This summer on Salt Spring Island, I was fortunate to paint en plein air a few times with my Mum and Dad. I keep saying it but really, there’s nothing like painting on location for a rewarding experience, both in life and in technical and skills learning. So what did I learn this time?
Before I go on, let me tell you what attracted me to this scene. I have passed this place by car so many times and thought, I’d like to paint that! Why? Well first off, I’m a sucker for paths and roads that take us somewhere (obvious or hidden). I also love the light patterns made by trees over such paths. And I love yellow houses! This scene had all these elements in spades.
Let’s take a look at my progress.
En Plein Air Pastel Of The Old Creamery
At this point, it was time to go home. I was pretty pleased but knew there was still work to be done to bring it to completion.
Fast forward three months to November in the studio.
Here’s the thing that bothered me most: with the house being such a bright yellow, there wasn’t much to entice the eye to go elsewhere, and if it did do some travelling, it didn’t stay away very long. This is true both in the colour and black and white version.
So that was my job, to create a reason for the eye to circle the painting and touch all areas. The trick would be to retain the spontaneity of the piece as I made the changes. Let’s see what happens.
So what did I learn?
In no particular order, I learnt that:
1. A large yellow area in a painting is mighty powerful especially when surrounded by darker areas
2. I didn’t follow even my simplest of thumbnails. If I had, I would have had much more light in the foreground to balance out the yellow house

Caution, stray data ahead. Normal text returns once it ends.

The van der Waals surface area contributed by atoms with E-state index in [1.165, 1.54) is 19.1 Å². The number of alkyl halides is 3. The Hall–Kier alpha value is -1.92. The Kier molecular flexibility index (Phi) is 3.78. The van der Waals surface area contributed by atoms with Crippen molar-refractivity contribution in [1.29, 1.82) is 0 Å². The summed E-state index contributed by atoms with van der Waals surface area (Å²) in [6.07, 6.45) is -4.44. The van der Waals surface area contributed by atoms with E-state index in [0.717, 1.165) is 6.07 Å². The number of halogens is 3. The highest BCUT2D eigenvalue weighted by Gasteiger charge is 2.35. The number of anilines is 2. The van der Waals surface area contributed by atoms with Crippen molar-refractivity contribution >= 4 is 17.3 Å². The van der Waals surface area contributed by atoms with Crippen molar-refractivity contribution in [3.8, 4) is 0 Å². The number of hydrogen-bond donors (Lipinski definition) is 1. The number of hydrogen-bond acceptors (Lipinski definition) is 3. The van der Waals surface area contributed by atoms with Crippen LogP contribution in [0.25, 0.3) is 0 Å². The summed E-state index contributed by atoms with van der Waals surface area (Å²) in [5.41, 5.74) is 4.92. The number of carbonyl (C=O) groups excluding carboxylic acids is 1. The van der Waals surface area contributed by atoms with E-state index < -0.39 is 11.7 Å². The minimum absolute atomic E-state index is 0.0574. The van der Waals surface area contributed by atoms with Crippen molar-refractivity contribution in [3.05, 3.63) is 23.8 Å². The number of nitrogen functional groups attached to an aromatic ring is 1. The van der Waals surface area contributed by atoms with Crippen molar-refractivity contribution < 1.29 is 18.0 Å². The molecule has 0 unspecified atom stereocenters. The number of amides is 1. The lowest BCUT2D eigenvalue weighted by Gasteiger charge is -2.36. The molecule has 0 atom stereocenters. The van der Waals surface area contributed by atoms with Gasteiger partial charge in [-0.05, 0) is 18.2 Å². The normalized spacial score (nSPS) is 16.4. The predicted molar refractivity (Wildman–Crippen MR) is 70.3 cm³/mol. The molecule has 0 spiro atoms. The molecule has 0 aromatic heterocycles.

3. I didn’t follow my own advice and create a three-value sketch. I rushed in, eager to capture the ever-moving light. If I had, I would have had a clearer map to guide me (see #2 above)
4. It’s ever so easy to keep fiddling on a piece in the studio. Leave it be!
5. A careful analysis of why the piece isn’t yet successful is important. It pays to spend the time because then you know what to do to correct it
6. A mat helps me ‘see’ a painting that much more clearly
7. Make a change then walk away. Don’t make a judgment about it too quickly. It might be just the thing even though, at the moment of making the mark(s), you may think you’ve overdone it.
I think that’s about it….at least that’s all that comes to mind for now.
A Christmas Special!!
You know all about the online course, Pastel Painting En Plein Air, that I launched at the beginning of October. If you were one of those who bought, a huge thank you!!! If you were one of those who missed the launch price and are still thinking about getting the course, or if you’d like to give the course as a Christmas gift, here’s an opportunity not to be missed. I’m happy to offer you 25% off the regular price until the 25th of December! Click here to read all about the course. You can purchase from there or go here to go directly to purchase. Remember to use the promo code gailsgift when you come to pay!!
Why not treat yourself? You can enjoy taking a workshop in the cozy comfort of your own home. Come better weather, you’ll be all set to go out painting en plein air!
Teaching An En Plein Air Workshop In France!
Yes, you read that right! I have the opportunity to teach a workshop in France in 2017! Cool huh? Look out for more info next year.
Okay, that’s it for me. Let me know what you think by leaving a comment. Did you learn anything??
In my next post, I’m delighted to say we have another guest blogger. I can’t wait!
Until next time,
PS. My painting companions!
I am sooooooooooooooooo lucky!!!